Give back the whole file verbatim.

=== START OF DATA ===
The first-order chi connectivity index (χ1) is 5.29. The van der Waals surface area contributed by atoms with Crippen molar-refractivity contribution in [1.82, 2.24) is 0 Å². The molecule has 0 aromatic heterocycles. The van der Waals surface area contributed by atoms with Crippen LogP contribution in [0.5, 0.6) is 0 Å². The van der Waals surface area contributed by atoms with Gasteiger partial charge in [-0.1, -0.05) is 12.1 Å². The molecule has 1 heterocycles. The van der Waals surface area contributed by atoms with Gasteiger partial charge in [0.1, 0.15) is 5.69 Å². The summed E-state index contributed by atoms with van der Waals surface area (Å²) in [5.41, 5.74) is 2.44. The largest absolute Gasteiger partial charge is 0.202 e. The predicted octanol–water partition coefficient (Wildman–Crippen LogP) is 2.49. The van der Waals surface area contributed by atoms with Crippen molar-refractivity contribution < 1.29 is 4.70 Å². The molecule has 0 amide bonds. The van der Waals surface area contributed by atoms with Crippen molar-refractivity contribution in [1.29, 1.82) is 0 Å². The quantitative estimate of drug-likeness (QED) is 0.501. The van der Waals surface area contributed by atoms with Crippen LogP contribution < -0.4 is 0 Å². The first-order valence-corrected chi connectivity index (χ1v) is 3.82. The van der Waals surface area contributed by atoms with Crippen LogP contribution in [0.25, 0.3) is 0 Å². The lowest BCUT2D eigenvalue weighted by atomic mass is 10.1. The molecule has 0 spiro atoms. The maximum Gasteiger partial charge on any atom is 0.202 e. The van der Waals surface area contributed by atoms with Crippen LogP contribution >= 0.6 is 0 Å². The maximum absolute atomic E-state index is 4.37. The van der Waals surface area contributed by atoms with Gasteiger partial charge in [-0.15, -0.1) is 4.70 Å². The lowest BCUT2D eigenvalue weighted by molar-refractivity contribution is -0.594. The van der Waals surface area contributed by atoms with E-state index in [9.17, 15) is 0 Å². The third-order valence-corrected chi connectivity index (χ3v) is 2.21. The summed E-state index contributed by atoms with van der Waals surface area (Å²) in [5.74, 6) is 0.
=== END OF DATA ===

The first-order chi connectivity index (χ1) is 5.29. The van der Waals surface area contributed by atoms with Crippen molar-refractivity contribution in [1.82, 2.24) is 0 Å². The molecule has 0 aromatic heterocycles. The van der Waals surface area contributed by atoms with Crippen LogP contribution in [0.5, 0.6) is 0 Å². The van der Waals surface area contributed by atoms with Gasteiger partial charge in [-0.1, -0.05) is 12.1 Å². The molecule has 1 heterocycles. The van der Waals surface area contributed by atoms with Gasteiger partial charge in [0.1, 0.15) is 5.69 Å². The summed E-state index contributed by atoms with van der Waals surface area (Å²) in [5.41, 5.74) is 2.44. The largest absolute Gasteiger partial charge is 0.202 e. The predicted octanol–water partition coefficient (Wildman–Crippen LogP) is 2.49. The van der Waals surface area contributed by atoms with Crippen molar-refractivity contribution < 1.29 is 4.70 Å². The molecule has 0 amide bonds. The van der Waals surface area contributed by atoms with Crippen molar-refractivity contribution in [1.29, 1.82) is 0 Å². The quantitative estimate of drug-likeness (QED) is 0.501. The van der Waals surface area contributed by atoms with Crippen LogP contribution < -0.4 is 0 Å². The first-order valence-corrected chi connectivity index (χ1v) is 3.82. The van der Waals surface area contributed by atoms with Crippen LogP contribution in [0.25, 0.3) is 0 Å². The lowest BCUT2D eigenvalue weighted by atomic mass is 10.1. The molecule has 0 spiro atoms. The maximum Gasteiger partial charge on any atom is 0.202 e. The van der Waals surface area contributed by atoms with Crippen LogP contribution >= 0.6 is 0 Å². The maximum absolute atomic E-state index is 4.37. The van der Waals surface area contributed by atoms with Gasteiger partial charge in [-0.15, -0.1) is 4.70 Å². The lowest BCUT2D eigenvalue weighted by molar-refractivity contribution is -0.594. The van der Waals surface area contributed by atoms with E-state index in [9.17, 15) is 0 Å². The third-order valence-corrected chi connectivity index (χ3v) is 2.21. The summed E-state index contributed by atoms with van der Waals surface area (Å²) in [5.74, 6) is 0.